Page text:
Self-instructor in the Art of Hair Work: Dressing Hair, Making Curls, Switches, Braids, and Hair Jewelry of Every Description

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Campbell, 1867 - Hairdressing - 276 pages
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Page 263 - ... general curiosity. He is perfectly well, his hair alone being affected by the copper, notwithstanding the precautions taken by him to protect it from the action of the metal. Chemical analysis shows that his hair contains a notable quantity of acetate of copper, and that it is to this circumstance that it owes its beautiful green color, which is most singular and remarkable.
Page 263 - ... appear in the street without immediately becoming the object of general curiosity. He is perfectly well, his hair alone being affected by the copper, notwithstanding the precautions taken by him to protect it from the action of the metal. Chemical analysis shows that his hair contains a notable...
Page 263 - The consumption of hair powder by the soldiers of George II was enormous. It was calculated that inasmuch as the military force of England and the colonies was, including cavalry, infantry, militia, and fencibles, 250,000, and each man used a pound of flour a week...
Page 4 - In the Clerk's Office of thu District Court of the United States, Tor the Northern District of Illinois.
Page 5 - ... intimidating, not the least because hair jewelry was seen as the province of professionals. Because of this, how-to instruction writers presented themselves as rebels. Mark Campbell, in his 1869 Self-Instructor, praised his bravery, for "[h]eretofore the Art of making these goods has been jealously guarded by a few dealers, who have accumulated fortunes, and would still retain it a profound secret but for the publication of this book.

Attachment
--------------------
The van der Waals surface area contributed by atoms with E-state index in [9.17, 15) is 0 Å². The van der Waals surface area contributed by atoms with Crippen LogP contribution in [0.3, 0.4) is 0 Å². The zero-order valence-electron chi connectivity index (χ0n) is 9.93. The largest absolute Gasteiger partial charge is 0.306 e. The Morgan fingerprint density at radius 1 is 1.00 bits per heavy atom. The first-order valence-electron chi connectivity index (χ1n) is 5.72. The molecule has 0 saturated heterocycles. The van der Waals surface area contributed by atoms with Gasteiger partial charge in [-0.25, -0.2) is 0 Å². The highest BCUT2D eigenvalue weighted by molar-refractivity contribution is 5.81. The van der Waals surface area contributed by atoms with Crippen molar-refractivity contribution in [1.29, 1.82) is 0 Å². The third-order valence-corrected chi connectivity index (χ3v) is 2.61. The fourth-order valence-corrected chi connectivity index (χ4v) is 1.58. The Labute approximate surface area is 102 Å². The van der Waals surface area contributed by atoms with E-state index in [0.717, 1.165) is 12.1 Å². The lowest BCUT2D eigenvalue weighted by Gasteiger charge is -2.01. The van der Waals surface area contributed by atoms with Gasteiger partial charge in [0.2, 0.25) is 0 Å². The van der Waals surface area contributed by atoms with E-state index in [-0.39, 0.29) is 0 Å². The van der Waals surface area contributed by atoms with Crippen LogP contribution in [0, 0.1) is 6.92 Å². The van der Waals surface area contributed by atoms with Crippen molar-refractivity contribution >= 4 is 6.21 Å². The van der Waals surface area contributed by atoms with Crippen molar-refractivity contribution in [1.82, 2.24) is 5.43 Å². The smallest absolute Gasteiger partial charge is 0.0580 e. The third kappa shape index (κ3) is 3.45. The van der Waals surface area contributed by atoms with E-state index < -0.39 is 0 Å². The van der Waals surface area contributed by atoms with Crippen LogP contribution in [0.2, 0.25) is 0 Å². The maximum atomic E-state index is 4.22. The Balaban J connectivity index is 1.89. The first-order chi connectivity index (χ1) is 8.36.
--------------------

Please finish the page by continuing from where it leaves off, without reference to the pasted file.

Page 137 - All articles intended to be worn as jewelry, should, of course, be mounted with gold, and as this kind of work is not done in all jewelry establishments, I wish to say that my facilities for this branch of business is complete, and the work done is in the best possible manner. I can guarantee satisfaction in all cases, let the style desired be what it may.
Page 6 - Persons wishing to preserve and weave into lasting mementos, the hair of a deceased father, mother, sister, brother, or child, can also enjoy the inexpressible advantage and satisfaction of Jenowing that the material of their own handiwork is the actual hair of the
Page 263 - Bulletin de Therapeutique," the curious case of a worker in metals, who has wrought in copper only five months, and whose hair, which was lately white, is now of so decided a green that the man cannot appear in the street without immediately becoming the object of general curiosity. — He is perfectly well, his hair alone being affected by the copper, notwithstanding...
Page 14 - TAKE thirty -two strands, or any number that can be divided by four, twelve hairs in a strand, and sixty strands for usual size ; place them on table like pattern.

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